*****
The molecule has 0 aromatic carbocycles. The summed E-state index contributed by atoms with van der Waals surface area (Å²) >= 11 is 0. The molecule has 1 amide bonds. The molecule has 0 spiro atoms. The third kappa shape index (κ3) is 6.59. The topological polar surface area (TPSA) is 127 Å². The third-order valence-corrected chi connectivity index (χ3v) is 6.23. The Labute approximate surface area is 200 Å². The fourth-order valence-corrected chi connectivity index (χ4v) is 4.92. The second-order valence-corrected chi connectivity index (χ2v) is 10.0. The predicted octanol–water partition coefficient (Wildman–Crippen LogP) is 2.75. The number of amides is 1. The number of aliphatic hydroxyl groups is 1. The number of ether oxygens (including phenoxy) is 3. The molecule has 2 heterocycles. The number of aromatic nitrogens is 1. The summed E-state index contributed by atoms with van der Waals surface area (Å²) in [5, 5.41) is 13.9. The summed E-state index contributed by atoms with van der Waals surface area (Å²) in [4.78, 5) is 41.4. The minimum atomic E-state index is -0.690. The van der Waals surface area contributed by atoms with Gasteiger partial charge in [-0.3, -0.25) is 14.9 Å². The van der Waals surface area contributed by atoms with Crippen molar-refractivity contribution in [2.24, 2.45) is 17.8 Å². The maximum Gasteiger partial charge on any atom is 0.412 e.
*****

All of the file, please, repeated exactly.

The molecule has 0 aromatic carbocycles. The summed E-state index contributed by atoms with van der Waals surface area (Å²) >= 11 is 0. The molecule has 1 amide bonds. The molecule has 0 spiro atoms. The third kappa shape index (κ3) is 6.59. The topological polar surface area (TPSA) is 127 Å². The third-order valence-corrected chi connectivity index (χ3v) is 6.23. The Labute approximate surface area is 200 Å². The fourth-order valence-corrected chi connectivity index (χ4v) is 4.92. The second-order valence-corrected chi connectivity index (χ2v) is 10.0. The predicted octanol–water partition coefficient (Wildman–Crippen LogP) is 2.75. The number of amides is 1. The number of aliphatic hydroxyl groups is 1. The number of ether oxygens (including phenoxy) is 3. The molecule has 2 heterocycles. The number of aromatic nitrogens is 1. The summed E-state index contributed by atoms with van der Waals surface area (Å²) in [5, 5.41) is 13.9. The summed E-state index contributed by atoms with van der Waals surface area (Å²) in [4.78, 5) is 41.4. The minimum atomic E-state index is -0.690. The van der Waals surface area contributed by atoms with Gasteiger partial charge in [-0.3, -0.25) is 14.9 Å². The van der Waals surface area contributed by atoms with Crippen molar-refractivity contribution in [2.24, 2.45) is 17.8 Å². The maximum Gasteiger partial charge on any atom is 0.412 e.